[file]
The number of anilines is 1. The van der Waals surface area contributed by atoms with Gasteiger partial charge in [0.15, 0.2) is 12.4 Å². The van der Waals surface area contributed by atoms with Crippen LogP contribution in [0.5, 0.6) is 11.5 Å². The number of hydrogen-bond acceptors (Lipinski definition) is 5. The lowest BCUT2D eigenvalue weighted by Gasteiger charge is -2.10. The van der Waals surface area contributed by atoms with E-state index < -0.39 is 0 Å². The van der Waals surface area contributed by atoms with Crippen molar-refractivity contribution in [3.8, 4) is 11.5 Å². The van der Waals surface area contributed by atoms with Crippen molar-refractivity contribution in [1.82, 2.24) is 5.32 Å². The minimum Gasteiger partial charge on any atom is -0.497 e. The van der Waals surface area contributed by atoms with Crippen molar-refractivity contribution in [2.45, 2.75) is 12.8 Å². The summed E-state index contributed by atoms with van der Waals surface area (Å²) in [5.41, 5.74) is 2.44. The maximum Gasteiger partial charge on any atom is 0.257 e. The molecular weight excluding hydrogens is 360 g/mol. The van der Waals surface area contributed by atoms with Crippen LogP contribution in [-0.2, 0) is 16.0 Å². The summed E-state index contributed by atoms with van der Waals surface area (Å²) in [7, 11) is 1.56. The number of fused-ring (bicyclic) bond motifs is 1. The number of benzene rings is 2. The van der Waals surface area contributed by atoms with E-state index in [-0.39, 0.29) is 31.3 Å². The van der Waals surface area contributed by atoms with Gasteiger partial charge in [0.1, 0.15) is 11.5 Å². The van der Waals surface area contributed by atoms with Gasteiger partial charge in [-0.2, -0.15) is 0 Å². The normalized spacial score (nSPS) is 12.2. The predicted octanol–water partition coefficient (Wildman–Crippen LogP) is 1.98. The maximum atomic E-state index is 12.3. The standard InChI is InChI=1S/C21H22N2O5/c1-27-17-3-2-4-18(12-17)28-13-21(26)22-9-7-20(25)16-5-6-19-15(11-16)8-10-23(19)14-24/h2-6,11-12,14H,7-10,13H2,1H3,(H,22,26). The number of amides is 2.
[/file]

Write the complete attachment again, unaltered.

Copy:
The number of anilines is 1. The van der Waals surface area contributed by atoms with Gasteiger partial charge in [0.15, 0.2) is 12.4 Å². The van der Waals surface area contributed by atoms with Crippen LogP contribution in [0.5, 0.6) is 11.5 Å². The number of hydrogen-bond acceptors (Lipinski definition) is 5. The lowest BCUT2D eigenvalue weighted by Gasteiger charge is -2.10. The van der Waals surface area contributed by atoms with E-state index < -0.39 is 0 Å². The van der Waals surface area contributed by atoms with Crippen molar-refractivity contribution in [3.8, 4) is 11.5 Å². The van der Waals surface area contributed by atoms with Crippen molar-refractivity contribution in [1.82, 2.24) is 5.32 Å². The minimum Gasteiger partial charge on any atom is -0.497 e. The van der Waals surface area contributed by atoms with Crippen molar-refractivity contribution in [2.45, 2.75) is 12.8 Å². The summed E-state index contributed by atoms with van der Waals surface area (Å²) in [5.41, 5.74) is 2.44. The maximum Gasteiger partial charge on any atom is 0.257 e. The molecular weight excluding hydrogens is 360 g/mol. The van der Waals surface area contributed by atoms with Crippen LogP contribution in [-0.2, 0) is 16.0 Å². The summed E-state index contributed by atoms with van der Waals surface area (Å²) in [7, 11) is 1.56. The number of fused-ring (bicyclic) bond motifs is 1. The number of benzene rings is 2. The van der Waals surface area contributed by atoms with E-state index in [-0.39, 0.29) is 31.3 Å². The van der Waals surface area contributed by atoms with Gasteiger partial charge in [0.1, 0.15) is 11.5 Å². The van der Waals surface area contributed by atoms with Gasteiger partial charge in [-0.2, -0.15) is 0 Å². The normalized spacial score (nSPS) is 12.2. The predicted octanol–water partition coefficient (Wildman–Crippen LogP) is 1.98. The maximum atomic E-state index is 12.3. The standard InChI is InChI=1S/C21H22N2O5/c1-27-17-3-2-4-18(12-17)28-13-21(26)22-9-7-20(25)16-5-6-19-15(11-16)8-10-23(19)14-24/h2-6,11-12,14H,7-10,13H2,1H3,(H,22,26). The number of amides is 2.